I recently stayed in a hotel that provided “complimentary” free wi-fi. This was great, however my speed was limited to ~1.5Mbps down unless I wanted to fork out the ~$70 for a week’s worth of “High Speed” internet.
After the first night I discovered that the TV was connected via Ethernet (something that I’ve been waiting to play with but have yet to actually find! Apparently I don’t travel much). Connecting to the network directly was pretty fruitless as I couldn’t establish an IP. I figured they possibly had some kind of MAC-Based filtering on the ports as locking down a TV with any kind of certificate-based security seemed excessive.
So at this stage I’m thinking the process will be:
-Obtain the MAC address of the TV
-Spoof the MAC address of my laptop.
-PROFIT (Or… Bandwidth, hopefully!)
While this was technically the case, I expected that obtaining the MAC address would be a lot easier. Generally speaking, these are printed on stickers on the back of devices. The issue I faced was that the TV was mounted to the wall with very little clearance so simply checking a sticker wasn’t an option. The TV was also in “Hotel Mode” which meant that I was locked out of pretty much all menu options. This mode is used to maintain consistency across all rooms as well as enabling functionality with Hotel Management Systems (the system that enables your TV to greet you with your name when you arrive in your room).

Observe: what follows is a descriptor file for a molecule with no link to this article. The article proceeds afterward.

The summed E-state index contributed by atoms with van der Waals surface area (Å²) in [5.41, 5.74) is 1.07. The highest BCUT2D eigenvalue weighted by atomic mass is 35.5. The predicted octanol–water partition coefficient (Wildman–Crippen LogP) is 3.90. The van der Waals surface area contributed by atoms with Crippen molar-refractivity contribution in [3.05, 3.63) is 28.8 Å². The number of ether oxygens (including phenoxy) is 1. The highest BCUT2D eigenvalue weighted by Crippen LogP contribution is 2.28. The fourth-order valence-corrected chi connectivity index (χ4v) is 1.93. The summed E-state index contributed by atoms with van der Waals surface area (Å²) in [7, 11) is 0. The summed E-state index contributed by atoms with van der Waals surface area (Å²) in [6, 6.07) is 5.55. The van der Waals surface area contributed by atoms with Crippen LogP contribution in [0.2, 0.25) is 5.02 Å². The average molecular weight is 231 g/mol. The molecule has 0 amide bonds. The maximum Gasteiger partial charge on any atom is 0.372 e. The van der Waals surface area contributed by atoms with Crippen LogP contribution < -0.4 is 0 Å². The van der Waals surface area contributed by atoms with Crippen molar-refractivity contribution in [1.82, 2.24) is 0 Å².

A simple Google search provided the secret key combination needed to escape hotel mode (though I was later able to partially escape differently by launching the web browser) — Mute + 1 + 1 + 9 + Enter. This brought me to the following screen (please excuse the photo quality):
Jackpot! I navigated to the Network section hoping to find some MAC information but there was nothing to be found 🙁 I also discovered that even though I had exited this “Hotel Mode” I was still unable to access most functions of the TV through the usual Main Menu.
After a little more menu exploration I found the “System” option. Under this heading there was a “Contact Samsung” option which seemed to just provide a link to the Samsung support page at first but by scrolling down I saw this:
From here I was able to update my MAC address and run a new speedtest with surprising results!
Methods of MAC address spoofing vary from system to system so I suggest having a Google to find the best method for you. This post is for educational purposes only and is probably not something you should try at home.